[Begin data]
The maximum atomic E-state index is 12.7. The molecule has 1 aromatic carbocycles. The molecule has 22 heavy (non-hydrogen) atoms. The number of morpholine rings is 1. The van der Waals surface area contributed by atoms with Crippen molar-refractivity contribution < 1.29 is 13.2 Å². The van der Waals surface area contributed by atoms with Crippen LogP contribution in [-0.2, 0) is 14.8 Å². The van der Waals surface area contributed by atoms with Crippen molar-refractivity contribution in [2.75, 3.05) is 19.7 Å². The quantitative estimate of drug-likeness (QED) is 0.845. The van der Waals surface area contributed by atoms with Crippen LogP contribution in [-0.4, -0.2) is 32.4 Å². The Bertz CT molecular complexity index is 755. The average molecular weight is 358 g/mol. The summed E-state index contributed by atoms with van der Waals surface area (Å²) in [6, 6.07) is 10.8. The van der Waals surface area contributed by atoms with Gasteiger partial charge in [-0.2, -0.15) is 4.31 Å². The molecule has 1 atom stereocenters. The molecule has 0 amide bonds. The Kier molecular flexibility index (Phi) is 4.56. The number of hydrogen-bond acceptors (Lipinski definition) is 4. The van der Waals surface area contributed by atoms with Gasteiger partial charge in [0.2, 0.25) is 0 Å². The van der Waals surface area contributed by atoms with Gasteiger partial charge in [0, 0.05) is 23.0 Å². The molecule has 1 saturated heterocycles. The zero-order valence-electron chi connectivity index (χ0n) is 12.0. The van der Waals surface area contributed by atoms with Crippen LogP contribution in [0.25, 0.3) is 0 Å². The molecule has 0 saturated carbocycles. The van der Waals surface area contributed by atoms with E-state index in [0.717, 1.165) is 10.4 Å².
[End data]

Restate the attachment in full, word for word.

The maximum atomic E-state index is 12.7. The molecule has 1 aromatic carbocycles. The molecule has 22 heavy (non-hydrogen) atoms. The number of morpholine rings is 1. The van der Waals surface area contributed by atoms with Crippen molar-refractivity contribution < 1.29 is 13.2 Å². The van der Waals surface area contributed by atoms with Crippen LogP contribution in [-0.2, 0) is 14.8 Å². The van der Waals surface area contributed by atoms with Crippen molar-refractivity contribution in [2.75, 3.05) is 19.7 Å². The quantitative estimate of drug-likeness (QED) is 0.845. The van der Waals surface area contributed by atoms with Crippen LogP contribution in [-0.4, -0.2) is 32.4 Å². The Bertz CT molecular complexity index is 755. The average molecular weight is 358 g/mol. The summed E-state index contributed by atoms with van der Waals surface area (Å²) in [6, 6.07) is 10.8. The van der Waals surface area contributed by atoms with Gasteiger partial charge in [-0.2, -0.15) is 4.31 Å². The molecule has 1 atom stereocenters. The molecule has 0 amide bonds. The Kier molecular flexibility index (Phi) is 4.56. The number of hydrogen-bond acceptors (Lipinski definition) is 4. The van der Waals surface area contributed by atoms with Gasteiger partial charge in [0.2, 0.25) is 0 Å². The van der Waals surface area contributed by atoms with Gasteiger partial charge in [0, 0.05) is 23.0 Å². The molecule has 1 saturated heterocycles. The zero-order valence-electron chi connectivity index (χ0n) is 12.0. The van der Waals surface area contributed by atoms with Crippen LogP contribution in [0.25, 0.3) is 0 Å². The molecule has 0 saturated carbocycles. The van der Waals surface area contributed by atoms with E-state index in [0.717, 1.165) is 10.4 Å².